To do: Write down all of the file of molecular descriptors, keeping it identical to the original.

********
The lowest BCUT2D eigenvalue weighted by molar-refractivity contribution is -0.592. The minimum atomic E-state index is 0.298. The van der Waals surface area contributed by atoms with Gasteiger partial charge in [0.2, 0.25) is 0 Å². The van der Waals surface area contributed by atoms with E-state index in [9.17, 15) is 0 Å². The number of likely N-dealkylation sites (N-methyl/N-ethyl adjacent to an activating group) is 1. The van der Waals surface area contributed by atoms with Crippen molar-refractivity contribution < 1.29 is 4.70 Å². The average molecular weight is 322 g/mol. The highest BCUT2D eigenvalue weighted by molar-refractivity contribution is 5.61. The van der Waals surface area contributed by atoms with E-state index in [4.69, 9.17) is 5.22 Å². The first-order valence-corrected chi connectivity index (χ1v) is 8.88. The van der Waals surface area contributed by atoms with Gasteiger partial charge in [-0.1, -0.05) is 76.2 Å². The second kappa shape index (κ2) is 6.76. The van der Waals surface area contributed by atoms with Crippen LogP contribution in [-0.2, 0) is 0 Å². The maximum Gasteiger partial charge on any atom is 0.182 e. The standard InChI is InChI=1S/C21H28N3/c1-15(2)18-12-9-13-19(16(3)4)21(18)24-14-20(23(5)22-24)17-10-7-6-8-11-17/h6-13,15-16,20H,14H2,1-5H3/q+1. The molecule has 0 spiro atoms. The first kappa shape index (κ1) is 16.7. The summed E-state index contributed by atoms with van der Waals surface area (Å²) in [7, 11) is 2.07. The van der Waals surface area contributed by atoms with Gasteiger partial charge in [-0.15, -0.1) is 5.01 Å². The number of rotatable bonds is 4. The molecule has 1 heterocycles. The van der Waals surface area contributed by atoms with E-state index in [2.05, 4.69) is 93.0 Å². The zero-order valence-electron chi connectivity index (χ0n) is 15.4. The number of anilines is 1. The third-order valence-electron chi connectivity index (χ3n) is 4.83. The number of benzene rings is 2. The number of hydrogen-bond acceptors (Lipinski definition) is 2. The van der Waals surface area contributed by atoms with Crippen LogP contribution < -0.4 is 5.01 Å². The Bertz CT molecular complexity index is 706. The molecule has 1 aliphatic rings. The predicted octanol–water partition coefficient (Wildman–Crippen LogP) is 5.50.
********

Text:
The lowest BCUT2D eigenvalue weighted by molar-refractivity contribution is -0.592. The minimum atomic E-state index is 0.298. The van der Waals surface area contributed by atoms with Gasteiger partial charge in [0.2, 0.25) is 0 Å². The van der Waals surface area contributed by atoms with E-state index in [9.17, 15) is 0 Å². The number of likely N-dealkylation sites (N-methyl/N-ethyl adjacent to an activating group) is 1. The van der Waals surface area contributed by atoms with Crippen molar-refractivity contribution < 1.29 is 4.70 Å². The average molecular weight is 322 g/mol. The highest BCUT2D eigenvalue weighted by molar-refractivity contribution is 5.61. The van der Waals surface area contributed by atoms with E-state index in [4.69, 9.17) is 5.22 Å². The first-order valence-corrected chi connectivity index (χ1v) is 8.88. The van der Waals surface area contributed by atoms with Gasteiger partial charge in [-0.1, -0.05) is 76.2 Å². The second kappa shape index (κ2) is 6.76. The van der Waals surface area contributed by atoms with Crippen LogP contribution in [-0.2, 0) is 0 Å². The maximum Gasteiger partial charge on any atom is 0.182 e. The standard InChI is InChI=1S/C21H28N3/c1-15(2)18-12-9-13-19(16(3)4)21(18)24-14-20(23(5)22-24)17-10-7-6-8-11-17/h6-13,15-16,20H,14H2,1-5H3/q+1. The molecule has 0 spiro atoms. The first kappa shape index (κ1) is 16.7. The summed E-state index contributed by atoms with van der Waals surface area (Å²) in [7, 11) is 2.07. The van der Waals surface area contributed by atoms with Gasteiger partial charge in [-0.15, -0.1) is 5.01 Å². The number of rotatable bonds is 4. The molecule has 1 heterocycles. The van der Waals surface area contributed by atoms with E-state index in [2.05, 4.69) is 93.0 Å². The zero-order valence-electron chi connectivity index (χ0n) is 15.4. The number of anilines is 1. The third-order valence-electron chi connectivity index (χ3n) is 4.83. The number of benzene rings is 2. The number of hydrogen-bond acceptors (Lipinski definition) is 2. The van der Waals surface area contributed by atoms with Crippen LogP contribution < -0.4 is 5.01 Å². The Bertz CT molecular complexity index is 706. The molecule has 1 aliphatic rings. The predicted octanol–water partition coefficient (Wildman–Crippen LogP) is 5.50.